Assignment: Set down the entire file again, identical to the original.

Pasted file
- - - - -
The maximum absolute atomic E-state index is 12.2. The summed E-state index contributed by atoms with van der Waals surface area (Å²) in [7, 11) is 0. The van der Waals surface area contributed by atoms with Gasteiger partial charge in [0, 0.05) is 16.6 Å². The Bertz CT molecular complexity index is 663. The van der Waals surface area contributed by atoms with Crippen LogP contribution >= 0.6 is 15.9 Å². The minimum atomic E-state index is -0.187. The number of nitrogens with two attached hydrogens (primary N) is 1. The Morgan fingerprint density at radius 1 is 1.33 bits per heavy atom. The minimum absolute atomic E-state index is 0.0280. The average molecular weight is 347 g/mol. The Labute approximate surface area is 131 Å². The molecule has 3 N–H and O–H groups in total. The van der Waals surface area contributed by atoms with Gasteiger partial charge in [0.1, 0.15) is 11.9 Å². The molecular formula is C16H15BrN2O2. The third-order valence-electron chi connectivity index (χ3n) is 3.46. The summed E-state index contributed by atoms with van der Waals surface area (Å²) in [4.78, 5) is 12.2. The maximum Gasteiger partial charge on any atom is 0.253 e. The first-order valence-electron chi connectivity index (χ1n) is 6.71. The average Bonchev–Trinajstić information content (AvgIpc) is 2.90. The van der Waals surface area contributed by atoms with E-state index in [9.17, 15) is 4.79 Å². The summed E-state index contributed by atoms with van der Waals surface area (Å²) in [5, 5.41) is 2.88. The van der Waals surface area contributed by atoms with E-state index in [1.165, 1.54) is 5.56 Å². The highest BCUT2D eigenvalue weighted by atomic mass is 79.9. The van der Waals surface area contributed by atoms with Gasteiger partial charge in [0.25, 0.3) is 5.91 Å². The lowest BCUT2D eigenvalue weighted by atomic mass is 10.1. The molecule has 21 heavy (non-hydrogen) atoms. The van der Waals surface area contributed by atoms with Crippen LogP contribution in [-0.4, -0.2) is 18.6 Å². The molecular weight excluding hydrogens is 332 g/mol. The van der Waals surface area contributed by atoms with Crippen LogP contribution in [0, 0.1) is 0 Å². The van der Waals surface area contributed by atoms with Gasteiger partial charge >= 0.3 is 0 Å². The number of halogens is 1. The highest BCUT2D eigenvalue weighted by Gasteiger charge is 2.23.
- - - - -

The maximum absolute atomic E-state index is 12.2. The summed E-state index contributed by atoms with van der Waals surface area (Å²) in [7, 11) is 0. The van der Waals surface area contributed by atoms with Gasteiger partial charge in [0, 0.05) is 16.6 Å². The Bertz CT molecular complexity index is 663. The van der Waals surface area contributed by atoms with Crippen LogP contribution >= 0.6 is 15.9 Å². The minimum atomic E-state index is -0.187. The number of nitrogens with two attached hydrogens (primary N) is 1. The Morgan fingerprint density at radius 1 is 1.33 bits per heavy atom. The minimum absolute atomic E-state index is 0.0280. The average molecular weight is 347 g/mol. The Labute approximate surface area is 131 Å². The molecule has 3 N–H and O–H groups in total. The van der Waals surface area contributed by atoms with Gasteiger partial charge in [0.1, 0.15) is 11.9 Å². The molecular formula is C16H15BrN2O2. The third-order valence-electron chi connectivity index (χ3n) is 3.46. The summed E-state index contributed by atoms with van der Waals surface area (Å²) in [4.78, 5) is 12.2. The maximum Gasteiger partial charge on any atom is 0.253 e. The first-order valence-electron chi connectivity index (χ1n) is 6.71. The average Bonchev–Trinajstić information content (AvgIpc) is 2.90. The van der Waals surface area contributed by atoms with E-state index in [9.17, 15) is 4.79 Å². The summed E-state index contributed by atoms with van der Waals surface area (Å²) in [5, 5.41) is 2.88. The van der Waals surface area contributed by atoms with E-state index in [1.165, 1.54) is 5.56 Å². The highest BCUT2D eigenvalue weighted by atomic mass is 79.9. The van der Waals surface area contributed by atoms with Gasteiger partial charge in [0.25, 0.3) is 5.91 Å². The lowest BCUT2D eigenvalue weighted by atomic mass is 10.1. The molecule has 21 heavy (non-hydrogen) atoms. The van der Waals surface area contributed by atoms with Crippen LogP contribution in [-0.4, -0.2) is 18.6 Å². The molecular weight excluding hydrogens is 332 g/mol. The van der Waals surface area contributed by atoms with Crippen LogP contribution in [0, 0.1) is 0 Å². The van der Waals surface area contributed by atoms with Gasteiger partial charge >= 0.3 is 0 Å². The number of halogens is 1. The highest BCUT2D eigenvalue weighted by Gasteiger charge is 2.23.